Rick Rude and Masahiro Chono, two genuinely good wrestlers with storied careers and plenty of great, memorable matches under their metaphorical belts, once had one of the most boring bouts I have ever seen back at Halloween Havoc 1992. If I had to sum up this match in one phrase, it would be, “Resthold, after resthold, after resthold, after even more restholds.” It begins as most matches do with a lock-up, and then another lock-up, and then another. This goes on, and on, and on – the two exchange restholds and submissions for a full ten minutes before Rude surprisingly hits a missile dropkick, followed by Harley Race, one of two special guest referees, getting inadvertently kicked out of the ring, and then despite tapping out to Chono’s submission, Rude wins the match via disqualification. So after enduring fifteen minutes of yawn-inducing action, the audience was also subjected to an awful finish. Great. The most horrific thing about this match is that the two had a great battle in that very same year when they met in the G1 Climax finals, so what went so wrong here?! Perhaps these two great grapplers had succumb to the curse of WCW, like so many others had before them, and so many more would in later years.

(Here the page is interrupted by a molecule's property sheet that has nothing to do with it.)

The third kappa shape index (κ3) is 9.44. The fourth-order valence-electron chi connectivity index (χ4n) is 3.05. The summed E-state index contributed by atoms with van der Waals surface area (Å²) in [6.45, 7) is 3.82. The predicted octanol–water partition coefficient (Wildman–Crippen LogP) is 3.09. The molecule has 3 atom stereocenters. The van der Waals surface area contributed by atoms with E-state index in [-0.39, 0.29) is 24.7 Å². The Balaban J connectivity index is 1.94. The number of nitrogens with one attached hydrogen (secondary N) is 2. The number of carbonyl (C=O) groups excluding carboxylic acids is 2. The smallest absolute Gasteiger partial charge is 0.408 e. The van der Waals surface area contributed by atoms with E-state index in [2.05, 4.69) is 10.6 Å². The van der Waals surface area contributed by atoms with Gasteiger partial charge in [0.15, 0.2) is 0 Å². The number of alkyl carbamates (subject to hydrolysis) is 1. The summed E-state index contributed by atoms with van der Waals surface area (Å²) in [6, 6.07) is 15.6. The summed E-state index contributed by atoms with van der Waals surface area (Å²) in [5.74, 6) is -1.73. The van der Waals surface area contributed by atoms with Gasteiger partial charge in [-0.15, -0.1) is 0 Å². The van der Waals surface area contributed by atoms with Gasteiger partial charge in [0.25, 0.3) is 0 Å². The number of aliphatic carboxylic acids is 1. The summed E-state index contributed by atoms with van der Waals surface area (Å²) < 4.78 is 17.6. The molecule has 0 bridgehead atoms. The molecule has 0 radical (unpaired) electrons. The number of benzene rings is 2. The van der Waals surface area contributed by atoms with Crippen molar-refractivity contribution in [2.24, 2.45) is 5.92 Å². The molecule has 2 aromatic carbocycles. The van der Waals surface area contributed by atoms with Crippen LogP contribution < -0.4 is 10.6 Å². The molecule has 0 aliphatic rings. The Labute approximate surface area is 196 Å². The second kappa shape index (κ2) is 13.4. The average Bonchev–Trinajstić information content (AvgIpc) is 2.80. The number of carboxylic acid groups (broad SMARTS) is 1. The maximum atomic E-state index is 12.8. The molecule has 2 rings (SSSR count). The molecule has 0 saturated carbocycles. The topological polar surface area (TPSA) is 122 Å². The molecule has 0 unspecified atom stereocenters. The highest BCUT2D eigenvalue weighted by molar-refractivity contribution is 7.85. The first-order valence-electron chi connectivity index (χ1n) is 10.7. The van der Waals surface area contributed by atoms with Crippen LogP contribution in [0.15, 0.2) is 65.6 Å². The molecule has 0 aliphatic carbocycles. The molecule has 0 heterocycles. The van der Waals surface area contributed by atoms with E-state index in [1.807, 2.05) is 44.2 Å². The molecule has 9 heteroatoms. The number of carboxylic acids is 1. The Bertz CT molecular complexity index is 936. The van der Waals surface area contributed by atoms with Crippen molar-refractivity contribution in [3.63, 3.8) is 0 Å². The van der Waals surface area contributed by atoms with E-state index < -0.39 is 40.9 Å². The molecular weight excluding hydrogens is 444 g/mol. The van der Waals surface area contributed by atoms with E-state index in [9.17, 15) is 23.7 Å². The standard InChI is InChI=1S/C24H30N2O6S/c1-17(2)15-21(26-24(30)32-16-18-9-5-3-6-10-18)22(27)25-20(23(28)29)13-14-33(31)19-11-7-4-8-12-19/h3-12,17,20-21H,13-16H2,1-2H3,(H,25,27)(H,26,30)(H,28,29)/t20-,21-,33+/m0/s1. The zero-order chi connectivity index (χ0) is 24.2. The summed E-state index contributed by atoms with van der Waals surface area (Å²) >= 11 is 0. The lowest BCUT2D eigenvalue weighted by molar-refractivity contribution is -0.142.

The Vampire vs. The 70s Giant